User Reporting

The Cases listed below have been submitted by Correspondents. I cannot necessarily verify their integrity.

Case #8: Consolidating the Library

Thanks to my friend Lita for pointing this out.

You may have your audio files spread out All Over The Place, and thus, to bring them all together Apple recommends you use the "Advanced" menu command "Consolidate Library". "Any song files that are located outside the iTunes Music folder remain in their original location; copies of them are placed in your iTunes Music folder." (As mentioned above, the "iTunes Music folder" is what I am calling the designated Music folder.)

What happens is that "Consolidate Library" makes copies of all music files 1) whose tracks are in the iTunes library and 2) that aren't in the designated Music folder; and changes the database index to reflect the new location. If you run "Consolidate Library" again after changing the location of the designated Music folder you will get duplicate files. This will also happen even if you manually move the files to the designated Music folder because iTunes still thinks they are in the original location.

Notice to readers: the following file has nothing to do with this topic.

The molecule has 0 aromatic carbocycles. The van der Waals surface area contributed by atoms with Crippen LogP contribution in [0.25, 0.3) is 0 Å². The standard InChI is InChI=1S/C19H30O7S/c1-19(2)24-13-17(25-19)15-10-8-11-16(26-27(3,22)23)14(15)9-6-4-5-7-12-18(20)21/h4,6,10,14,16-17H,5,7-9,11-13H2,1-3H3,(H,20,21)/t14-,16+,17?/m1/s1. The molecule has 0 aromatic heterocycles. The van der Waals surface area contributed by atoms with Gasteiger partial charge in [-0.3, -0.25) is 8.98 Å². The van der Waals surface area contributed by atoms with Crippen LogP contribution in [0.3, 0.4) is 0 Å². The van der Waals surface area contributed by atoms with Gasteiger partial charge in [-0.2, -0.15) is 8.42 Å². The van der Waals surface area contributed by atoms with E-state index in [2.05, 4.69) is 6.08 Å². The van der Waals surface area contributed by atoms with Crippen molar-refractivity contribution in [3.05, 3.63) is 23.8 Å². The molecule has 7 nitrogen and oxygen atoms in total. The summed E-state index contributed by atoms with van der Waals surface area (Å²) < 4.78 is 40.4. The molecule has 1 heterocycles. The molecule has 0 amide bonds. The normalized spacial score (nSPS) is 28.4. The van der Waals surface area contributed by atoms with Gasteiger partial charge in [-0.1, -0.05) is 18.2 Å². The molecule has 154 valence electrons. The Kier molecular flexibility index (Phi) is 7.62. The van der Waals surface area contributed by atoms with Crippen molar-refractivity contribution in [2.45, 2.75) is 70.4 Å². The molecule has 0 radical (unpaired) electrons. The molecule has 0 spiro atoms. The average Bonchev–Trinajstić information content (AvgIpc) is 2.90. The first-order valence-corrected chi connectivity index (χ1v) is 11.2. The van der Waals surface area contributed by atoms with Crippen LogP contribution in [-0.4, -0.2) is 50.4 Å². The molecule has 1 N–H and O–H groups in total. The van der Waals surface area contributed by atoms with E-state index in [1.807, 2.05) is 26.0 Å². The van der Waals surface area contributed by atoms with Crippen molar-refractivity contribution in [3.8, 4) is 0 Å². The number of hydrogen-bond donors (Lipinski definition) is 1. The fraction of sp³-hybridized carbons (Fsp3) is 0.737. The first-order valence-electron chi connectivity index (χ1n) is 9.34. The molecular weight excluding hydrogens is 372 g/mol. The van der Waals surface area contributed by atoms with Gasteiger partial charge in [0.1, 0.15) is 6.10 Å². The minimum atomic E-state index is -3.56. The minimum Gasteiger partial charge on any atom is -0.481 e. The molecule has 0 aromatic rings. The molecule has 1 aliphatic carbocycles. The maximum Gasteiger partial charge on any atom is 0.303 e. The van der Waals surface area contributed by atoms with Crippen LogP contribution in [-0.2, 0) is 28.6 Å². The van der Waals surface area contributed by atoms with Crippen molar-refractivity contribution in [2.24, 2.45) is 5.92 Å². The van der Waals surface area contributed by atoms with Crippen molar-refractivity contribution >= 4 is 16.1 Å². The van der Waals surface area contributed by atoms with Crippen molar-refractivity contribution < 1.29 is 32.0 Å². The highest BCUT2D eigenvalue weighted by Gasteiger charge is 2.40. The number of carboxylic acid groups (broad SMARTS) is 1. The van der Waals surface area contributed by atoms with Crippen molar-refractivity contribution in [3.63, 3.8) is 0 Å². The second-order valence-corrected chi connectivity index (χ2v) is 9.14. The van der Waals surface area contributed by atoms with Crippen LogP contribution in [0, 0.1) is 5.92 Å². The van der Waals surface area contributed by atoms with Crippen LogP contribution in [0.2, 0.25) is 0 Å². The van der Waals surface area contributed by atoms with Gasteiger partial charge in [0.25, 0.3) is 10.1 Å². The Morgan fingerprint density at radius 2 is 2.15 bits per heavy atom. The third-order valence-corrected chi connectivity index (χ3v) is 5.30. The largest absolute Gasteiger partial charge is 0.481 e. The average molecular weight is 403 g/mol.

Case #9: Using Another App to Tag Your Tracks

Thanks to Correspondent Tod W. for this one.

There are some very fine applications available that can assist you with applying ID3 tags to your audio files (MP3Rage, MPFreaker, AutoTag, et al). Some work well with iTunes and some do not. It is beyond the scope of this article to compare their effectiveness in this regard. However, depending on which audio files you direct them to tag, for instance backups rather than those in your designated Music folder, you may be creating tags which iTunes will later be unable to reconcile (for whatever reason). Those files may be considered "new" files when it comes time to re-add them. You guessed it: duplicates.